Brother Clark: 300 copies
were printed.  25 copies  went to an independent record store in
Minneapolis.  The rest were intended as
demo/promo copies. Almost all of my copies were given away or sold to people we
knew (other than much later when collectors started calling).  Damin may have launched his into the Ganges.
Damin’s Halloween  copies… now that would
have been a surprise in the treat bag.
I hope you don’t mind
if I ask you to comment each song.
A1 Tourniquet
Brother Clark: Damin’s
take on the continuity of life with birth represented as the fetuses choice to
become part of the “living realm” by removing the tourniquet that separates us
from other realms.
A2 Sing a Different Song
ALK: Break up of a Damin
relationship with his first girl Kathy, with 
overtones of time for a change in all things most of all the war.
A3 Take Off Your Eyes
ALK: Another Damin
relationship song fueled by shared substances.
A4 Soft Margins
Brother Clark: Shared
substances unlocking truth.
A5 Thundermice:
ALK: I was sitting on a
picnic table at Lake Independence in Minnesota with my Martin D35 sunburst
beauty.  A storm was coming in and I
looked up and it came out in seconds. 
The whole bowling in the sky’s deal came from the sound of a super hard
strike at the Chalet bowling alley in Robbinsdale where I would hang out and
play pinball all day when I was in Jr. high school.  The harmonies were supposed to sound
heavenly.  Well that’s all folks, you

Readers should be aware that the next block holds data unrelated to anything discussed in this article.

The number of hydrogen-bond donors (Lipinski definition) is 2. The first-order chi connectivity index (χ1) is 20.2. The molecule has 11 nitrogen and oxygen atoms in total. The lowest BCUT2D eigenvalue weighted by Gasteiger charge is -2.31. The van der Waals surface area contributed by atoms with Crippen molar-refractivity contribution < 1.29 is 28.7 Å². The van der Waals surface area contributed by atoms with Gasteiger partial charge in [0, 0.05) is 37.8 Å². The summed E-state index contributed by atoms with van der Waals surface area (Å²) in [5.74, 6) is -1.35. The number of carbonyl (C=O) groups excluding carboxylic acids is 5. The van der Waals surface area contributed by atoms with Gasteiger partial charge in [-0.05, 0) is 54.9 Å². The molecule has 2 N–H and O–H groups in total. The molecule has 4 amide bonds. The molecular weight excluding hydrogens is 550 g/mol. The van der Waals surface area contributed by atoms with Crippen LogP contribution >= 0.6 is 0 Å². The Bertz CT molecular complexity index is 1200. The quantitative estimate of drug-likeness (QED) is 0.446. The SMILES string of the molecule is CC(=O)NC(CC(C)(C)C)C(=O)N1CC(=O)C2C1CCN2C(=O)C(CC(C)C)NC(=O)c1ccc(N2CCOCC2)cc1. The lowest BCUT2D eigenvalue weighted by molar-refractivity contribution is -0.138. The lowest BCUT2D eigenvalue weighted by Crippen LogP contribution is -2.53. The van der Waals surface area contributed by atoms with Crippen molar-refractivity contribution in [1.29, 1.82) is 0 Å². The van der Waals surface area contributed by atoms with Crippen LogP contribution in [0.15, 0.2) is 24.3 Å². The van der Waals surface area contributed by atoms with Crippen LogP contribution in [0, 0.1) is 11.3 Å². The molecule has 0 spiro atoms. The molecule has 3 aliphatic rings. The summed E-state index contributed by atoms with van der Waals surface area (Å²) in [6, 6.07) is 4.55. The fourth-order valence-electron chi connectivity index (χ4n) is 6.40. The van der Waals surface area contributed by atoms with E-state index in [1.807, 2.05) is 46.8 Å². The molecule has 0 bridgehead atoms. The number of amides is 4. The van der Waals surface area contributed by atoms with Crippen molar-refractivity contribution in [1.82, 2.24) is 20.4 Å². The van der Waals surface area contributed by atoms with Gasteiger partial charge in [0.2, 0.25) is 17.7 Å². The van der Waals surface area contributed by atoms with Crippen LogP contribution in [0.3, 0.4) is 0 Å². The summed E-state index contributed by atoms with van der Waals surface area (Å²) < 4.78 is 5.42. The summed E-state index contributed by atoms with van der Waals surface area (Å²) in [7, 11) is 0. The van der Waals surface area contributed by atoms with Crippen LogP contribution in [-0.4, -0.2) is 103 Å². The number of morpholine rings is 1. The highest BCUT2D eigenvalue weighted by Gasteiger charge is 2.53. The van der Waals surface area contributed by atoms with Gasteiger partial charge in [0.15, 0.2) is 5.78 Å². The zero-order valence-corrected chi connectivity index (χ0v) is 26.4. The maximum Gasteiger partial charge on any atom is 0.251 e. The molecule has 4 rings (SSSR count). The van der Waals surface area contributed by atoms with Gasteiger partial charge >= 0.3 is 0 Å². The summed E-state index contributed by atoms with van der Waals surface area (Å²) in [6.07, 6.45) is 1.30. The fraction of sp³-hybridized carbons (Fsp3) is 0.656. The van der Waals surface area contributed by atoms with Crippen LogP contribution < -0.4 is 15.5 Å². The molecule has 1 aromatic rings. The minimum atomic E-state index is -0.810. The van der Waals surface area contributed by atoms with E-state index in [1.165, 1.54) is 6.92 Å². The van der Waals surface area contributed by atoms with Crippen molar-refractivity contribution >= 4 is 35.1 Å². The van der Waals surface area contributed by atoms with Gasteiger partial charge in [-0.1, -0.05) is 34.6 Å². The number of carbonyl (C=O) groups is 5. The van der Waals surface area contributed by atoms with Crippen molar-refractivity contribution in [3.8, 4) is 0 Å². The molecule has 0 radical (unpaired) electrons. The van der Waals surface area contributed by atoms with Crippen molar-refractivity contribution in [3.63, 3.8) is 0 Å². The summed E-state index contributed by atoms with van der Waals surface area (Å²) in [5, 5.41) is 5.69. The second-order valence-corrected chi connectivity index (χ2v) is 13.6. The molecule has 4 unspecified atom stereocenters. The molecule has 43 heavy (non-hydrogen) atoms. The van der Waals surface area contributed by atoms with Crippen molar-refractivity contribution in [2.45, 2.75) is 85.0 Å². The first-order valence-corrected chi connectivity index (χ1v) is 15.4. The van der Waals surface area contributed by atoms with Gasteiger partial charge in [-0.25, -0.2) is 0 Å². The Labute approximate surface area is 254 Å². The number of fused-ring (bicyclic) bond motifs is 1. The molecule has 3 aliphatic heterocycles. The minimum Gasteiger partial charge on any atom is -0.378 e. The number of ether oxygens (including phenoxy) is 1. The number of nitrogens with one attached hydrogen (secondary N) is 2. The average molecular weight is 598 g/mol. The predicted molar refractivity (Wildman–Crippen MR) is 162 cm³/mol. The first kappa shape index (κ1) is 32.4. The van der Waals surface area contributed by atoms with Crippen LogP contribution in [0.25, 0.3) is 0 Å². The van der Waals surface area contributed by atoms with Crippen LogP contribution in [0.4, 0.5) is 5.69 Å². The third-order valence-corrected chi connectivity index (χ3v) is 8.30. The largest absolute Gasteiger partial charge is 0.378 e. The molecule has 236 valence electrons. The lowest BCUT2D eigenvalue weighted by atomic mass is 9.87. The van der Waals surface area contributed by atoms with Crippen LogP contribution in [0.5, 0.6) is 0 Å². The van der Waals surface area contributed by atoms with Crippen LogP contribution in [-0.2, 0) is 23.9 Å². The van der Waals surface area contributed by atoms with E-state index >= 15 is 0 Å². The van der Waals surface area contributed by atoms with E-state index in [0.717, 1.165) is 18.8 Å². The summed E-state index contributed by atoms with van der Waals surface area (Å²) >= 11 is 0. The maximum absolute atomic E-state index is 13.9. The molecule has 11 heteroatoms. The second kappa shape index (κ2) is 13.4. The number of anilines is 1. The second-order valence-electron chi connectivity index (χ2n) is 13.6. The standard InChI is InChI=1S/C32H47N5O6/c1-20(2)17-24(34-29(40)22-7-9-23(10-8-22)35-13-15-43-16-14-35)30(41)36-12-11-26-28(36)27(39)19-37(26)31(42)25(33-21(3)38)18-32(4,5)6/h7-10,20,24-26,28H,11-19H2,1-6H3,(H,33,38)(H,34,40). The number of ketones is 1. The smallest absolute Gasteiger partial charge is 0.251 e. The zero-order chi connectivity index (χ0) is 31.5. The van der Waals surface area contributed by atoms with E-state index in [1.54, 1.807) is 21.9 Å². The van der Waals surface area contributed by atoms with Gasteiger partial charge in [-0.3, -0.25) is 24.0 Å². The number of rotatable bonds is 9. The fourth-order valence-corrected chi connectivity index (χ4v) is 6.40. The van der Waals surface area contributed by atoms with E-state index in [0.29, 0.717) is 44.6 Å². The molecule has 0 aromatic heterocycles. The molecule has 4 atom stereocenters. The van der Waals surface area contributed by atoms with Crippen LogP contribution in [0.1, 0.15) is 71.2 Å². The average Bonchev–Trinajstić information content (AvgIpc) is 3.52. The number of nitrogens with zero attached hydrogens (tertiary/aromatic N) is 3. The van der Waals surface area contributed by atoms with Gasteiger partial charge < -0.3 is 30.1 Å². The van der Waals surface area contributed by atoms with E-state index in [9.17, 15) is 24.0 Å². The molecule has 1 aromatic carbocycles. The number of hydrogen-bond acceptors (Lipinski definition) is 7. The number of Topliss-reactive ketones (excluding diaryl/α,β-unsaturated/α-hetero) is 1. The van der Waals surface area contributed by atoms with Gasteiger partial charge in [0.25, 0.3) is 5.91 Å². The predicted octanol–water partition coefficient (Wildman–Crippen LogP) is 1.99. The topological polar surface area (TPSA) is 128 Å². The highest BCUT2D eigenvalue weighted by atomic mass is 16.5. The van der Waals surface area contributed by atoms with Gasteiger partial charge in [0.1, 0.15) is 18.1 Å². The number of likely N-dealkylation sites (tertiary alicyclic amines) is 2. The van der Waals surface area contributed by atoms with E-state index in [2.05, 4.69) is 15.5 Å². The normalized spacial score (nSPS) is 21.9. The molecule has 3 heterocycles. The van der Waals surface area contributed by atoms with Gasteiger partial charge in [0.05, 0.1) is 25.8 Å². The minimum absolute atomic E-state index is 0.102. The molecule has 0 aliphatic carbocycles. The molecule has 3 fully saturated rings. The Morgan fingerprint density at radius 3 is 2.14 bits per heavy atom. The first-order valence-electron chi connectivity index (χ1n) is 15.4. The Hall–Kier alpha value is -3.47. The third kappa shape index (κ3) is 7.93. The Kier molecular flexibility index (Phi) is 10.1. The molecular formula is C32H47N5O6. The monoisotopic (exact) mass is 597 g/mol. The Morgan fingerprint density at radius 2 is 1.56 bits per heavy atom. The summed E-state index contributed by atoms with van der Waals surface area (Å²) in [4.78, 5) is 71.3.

can’t make this kind of shit up:
Brother Clark: ALK’s
best. We needed a bridge between the pieces of this one. Damin couldn’t stitch
together the parts in a way that satisfied him, so I grabbed my Les Paul and
laid down the lead guitar part.
A6 Monday Morning Prayer
ALK & Brother Clark:
Simple A cappella and clearly pissed off that morning. Who the hell knows.
B1 Gone
ALK: This is one of my
favorite 12-string songs ever.  Maybe
California Dream’n intro and Lightfoot’s Carefree Highway are right there
also.  Brother Clark: Zeppelin-influenced
acoustic English ballad with Moody Blues finish
B2 Marching Together
ALK: After Vietnam war
this was my way of saying let’s get it together.  Brother Clark threw in the chorus.
B3 Kathryn at Night
ALK: Here comes Damin’s
great and jealous relationship with Kathy – disintegration in front of your
eyes.
B4 Party Hats & Olive
Spats
ALK: Anti-war, anti-hate
60’s special. This mother f**k’r starts innocent and then violently knocks you
out.  Should have been a great hit in a
small club, so we thought.
B5 Return Naked
ALK: Damin Eih at it
again.  Just can’t get enough wild stuff,
he’s a great tinkerer. Brother Clark: The opening song played almost note for
note in reverse as Damin returns to the Void.
Was this a conceptual
album by your meanings?
ALK: All Damin.  I was lucky to get songs on it. Brother